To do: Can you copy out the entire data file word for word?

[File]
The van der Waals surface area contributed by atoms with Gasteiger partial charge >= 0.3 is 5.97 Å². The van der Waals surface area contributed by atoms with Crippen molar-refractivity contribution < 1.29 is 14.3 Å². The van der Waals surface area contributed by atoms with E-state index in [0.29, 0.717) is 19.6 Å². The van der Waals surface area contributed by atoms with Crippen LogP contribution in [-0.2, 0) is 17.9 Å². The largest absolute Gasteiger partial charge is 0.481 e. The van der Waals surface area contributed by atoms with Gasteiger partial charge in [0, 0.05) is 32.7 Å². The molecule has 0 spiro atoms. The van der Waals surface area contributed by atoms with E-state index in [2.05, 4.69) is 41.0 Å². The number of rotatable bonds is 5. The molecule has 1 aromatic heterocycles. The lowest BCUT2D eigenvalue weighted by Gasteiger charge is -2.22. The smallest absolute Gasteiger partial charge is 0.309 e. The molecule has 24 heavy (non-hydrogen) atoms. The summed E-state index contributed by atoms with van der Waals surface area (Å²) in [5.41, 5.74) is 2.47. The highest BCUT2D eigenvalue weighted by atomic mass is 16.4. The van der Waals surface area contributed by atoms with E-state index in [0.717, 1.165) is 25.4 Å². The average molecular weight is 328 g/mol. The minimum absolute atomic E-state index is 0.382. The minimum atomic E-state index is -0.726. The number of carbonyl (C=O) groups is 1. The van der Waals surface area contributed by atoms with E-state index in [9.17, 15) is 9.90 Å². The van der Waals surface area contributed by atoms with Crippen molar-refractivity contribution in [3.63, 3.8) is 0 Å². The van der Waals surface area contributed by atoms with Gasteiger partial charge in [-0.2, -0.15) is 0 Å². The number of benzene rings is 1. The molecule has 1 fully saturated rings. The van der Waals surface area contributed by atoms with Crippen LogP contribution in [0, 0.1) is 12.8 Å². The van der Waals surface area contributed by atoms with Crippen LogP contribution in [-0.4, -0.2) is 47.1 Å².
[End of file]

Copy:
The van der Waals surface area contributed by atoms with Gasteiger partial charge >= 0.3 is 5.97 Å². The van der Waals surface area contributed by atoms with Crippen molar-refractivity contribution < 1.29 is 14.3 Å². The van der Waals surface area contributed by atoms with E-state index in [0.29, 0.717) is 19.6 Å². The van der Waals surface area contributed by atoms with Crippen LogP contribution in [-0.2, 0) is 17.9 Å². The largest absolute Gasteiger partial charge is 0.481 e. The van der Waals surface area contributed by atoms with Gasteiger partial charge in [0, 0.05) is 32.7 Å². The molecule has 0 spiro atoms. The van der Waals surface area contributed by atoms with E-state index in [2.05, 4.69) is 41.0 Å². The number of rotatable bonds is 5. The molecule has 1 aromatic heterocycles. The lowest BCUT2D eigenvalue weighted by Gasteiger charge is -2.22. The smallest absolute Gasteiger partial charge is 0.309 e. The molecule has 24 heavy (non-hydrogen) atoms. The summed E-state index contributed by atoms with van der Waals surface area (Å²) in [5.41, 5.74) is 2.47. The highest BCUT2D eigenvalue weighted by atomic mass is 16.4. The van der Waals surface area contributed by atoms with E-state index in [0.717, 1.165) is 25.4 Å². The average molecular weight is 328 g/mol. The minimum absolute atomic E-state index is 0.382. The minimum atomic E-state index is -0.726. The number of carbonyl (C=O) groups is 1. The van der Waals surface area contributed by atoms with E-state index in [9.17, 15) is 9.90 Å². The van der Waals surface area contributed by atoms with Crippen molar-refractivity contribution in [3.63, 3.8) is 0 Å². The van der Waals surface area contributed by atoms with Gasteiger partial charge in [-0.2, -0.15) is 0 Å². The number of benzene rings is 1. The molecule has 1 fully saturated rings. The van der Waals surface area contributed by atoms with Crippen LogP contribution in [0, 0.1) is 12.8 Å². The van der Waals surface area contributed by atoms with Crippen LogP contribution in [-0.4, -0.2) is 47.1 Å².